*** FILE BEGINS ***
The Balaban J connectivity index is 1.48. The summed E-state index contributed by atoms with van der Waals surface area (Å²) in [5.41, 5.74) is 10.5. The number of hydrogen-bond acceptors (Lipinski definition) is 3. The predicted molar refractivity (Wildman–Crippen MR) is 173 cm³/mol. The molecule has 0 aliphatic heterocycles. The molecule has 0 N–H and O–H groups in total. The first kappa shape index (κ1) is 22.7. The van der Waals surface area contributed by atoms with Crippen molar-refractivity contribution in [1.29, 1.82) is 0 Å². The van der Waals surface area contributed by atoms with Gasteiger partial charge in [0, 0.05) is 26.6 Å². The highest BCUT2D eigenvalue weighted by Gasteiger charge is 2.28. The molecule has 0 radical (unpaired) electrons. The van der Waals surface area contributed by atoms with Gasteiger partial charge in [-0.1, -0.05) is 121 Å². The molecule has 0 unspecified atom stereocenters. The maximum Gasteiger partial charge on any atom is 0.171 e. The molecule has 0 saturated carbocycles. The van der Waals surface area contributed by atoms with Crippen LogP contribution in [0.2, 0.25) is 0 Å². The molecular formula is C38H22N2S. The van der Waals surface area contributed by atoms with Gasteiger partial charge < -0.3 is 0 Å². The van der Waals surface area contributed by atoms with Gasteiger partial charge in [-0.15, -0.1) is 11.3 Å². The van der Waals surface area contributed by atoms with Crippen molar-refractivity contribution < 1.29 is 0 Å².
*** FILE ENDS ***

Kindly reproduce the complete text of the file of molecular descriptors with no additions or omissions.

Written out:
The Balaban J connectivity index is 1.48. The summed E-state index contributed by atoms with van der Waals surface area (Å²) in [5.41, 5.74) is 10.5. The number of hydrogen-bond acceptors (Lipinski definition) is 3. The predicted molar refractivity (Wildman–Crippen MR) is 173 cm³/mol. The molecule has 0 aliphatic heterocycles. The molecule has 0 N–H and O–H groups in total. The first kappa shape index (κ1) is 22.7. The van der Waals surface area contributed by atoms with Crippen molar-refractivity contribution in [1.29, 1.82) is 0 Å². The van der Waals surface area contributed by atoms with Gasteiger partial charge in [0, 0.05) is 26.6 Å². The highest BCUT2D eigenvalue weighted by Gasteiger charge is 2.28. The molecule has 0 radical (unpaired) electrons. The van der Waals surface area contributed by atoms with Gasteiger partial charge in [-0.1, -0.05) is 121 Å². The molecule has 0 unspecified atom stereocenters. The maximum Gasteiger partial charge on any atom is 0.171 e. The molecule has 0 saturated carbocycles. The van der Waals surface area contributed by atoms with Crippen LogP contribution in [0.2, 0.25) is 0 Å². The molecular formula is C38H22N2S. The van der Waals surface area contributed by atoms with Gasteiger partial charge < -0.3 is 0 Å². The van der Waals surface area contributed by atoms with Gasteiger partial charge in [-0.15, -0.1) is 11.3 Å². The van der Waals surface area contributed by atoms with Crippen molar-refractivity contribution < 1.29 is 0 Å².